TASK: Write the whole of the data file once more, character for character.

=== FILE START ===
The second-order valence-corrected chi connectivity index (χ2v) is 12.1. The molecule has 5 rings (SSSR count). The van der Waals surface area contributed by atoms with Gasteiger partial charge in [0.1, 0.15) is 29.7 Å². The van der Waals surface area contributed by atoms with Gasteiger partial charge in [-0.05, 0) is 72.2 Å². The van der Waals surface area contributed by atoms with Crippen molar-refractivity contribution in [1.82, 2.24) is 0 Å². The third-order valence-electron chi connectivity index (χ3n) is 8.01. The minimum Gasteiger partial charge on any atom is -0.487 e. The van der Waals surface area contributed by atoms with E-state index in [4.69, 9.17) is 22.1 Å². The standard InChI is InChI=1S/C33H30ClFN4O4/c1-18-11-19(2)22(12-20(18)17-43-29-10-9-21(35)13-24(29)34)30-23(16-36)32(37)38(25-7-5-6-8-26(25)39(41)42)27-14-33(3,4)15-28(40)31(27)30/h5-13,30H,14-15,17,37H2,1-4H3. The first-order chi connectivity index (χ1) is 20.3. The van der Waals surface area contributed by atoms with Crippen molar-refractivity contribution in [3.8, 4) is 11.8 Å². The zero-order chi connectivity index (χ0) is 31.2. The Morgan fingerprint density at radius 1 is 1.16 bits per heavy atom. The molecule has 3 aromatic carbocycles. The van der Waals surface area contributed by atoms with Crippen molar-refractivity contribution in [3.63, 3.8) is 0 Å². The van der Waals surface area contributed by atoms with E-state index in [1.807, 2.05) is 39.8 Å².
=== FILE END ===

The second-order valence-corrected chi connectivity index (χ2v) is 12.1. The molecule has 5 rings (SSSR count). The van der Waals surface area contributed by atoms with Gasteiger partial charge in [0.1, 0.15) is 29.7 Å². The van der Waals surface area contributed by atoms with Gasteiger partial charge in [-0.05, 0) is 72.2 Å². The van der Waals surface area contributed by atoms with Crippen molar-refractivity contribution in [1.82, 2.24) is 0 Å². The third-order valence-electron chi connectivity index (χ3n) is 8.01. The minimum Gasteiger partial charge on any atom is -0.487 e. The van der Waals surface area contributed by atoms with E-state index in [4.69, 9.17) is 22.1 Å². The standard InChI is InChI=1S/C33H30ClFN4O4/c1-18-11-19(2)22(12-20(18)17-43-29-10-9-21(35)13-24(29)34)30-23(16-36)32(37)38(25-7-5-6-8-26(25)39(41)42)27-14-33(3,4)15-28(40)31(27)30/h5-13,30H,14-15,17,37H2,1-4H3. The first-order chi connectivity index (χ1) is 20.3. The van der Waals surface area contributed by atoms with Crippen molar-refractivity contribution in [3.8, 4) is 11.8 Å². The zero-order chi connectivity index (χ0) is 31.2. The Morgan fingerprint density at radius 1 is 1.16 bits per heavy atom. The molecule has 3 aromatic carbocycles. The van der Waals surface area contributed by atoms with Crippen molar-refractivity contribution in [3.63, 3.8) is 0 Å². The van der Waals surface area contributed by atoms with E-state index in [1.807, 2.05) is 39.8 Å².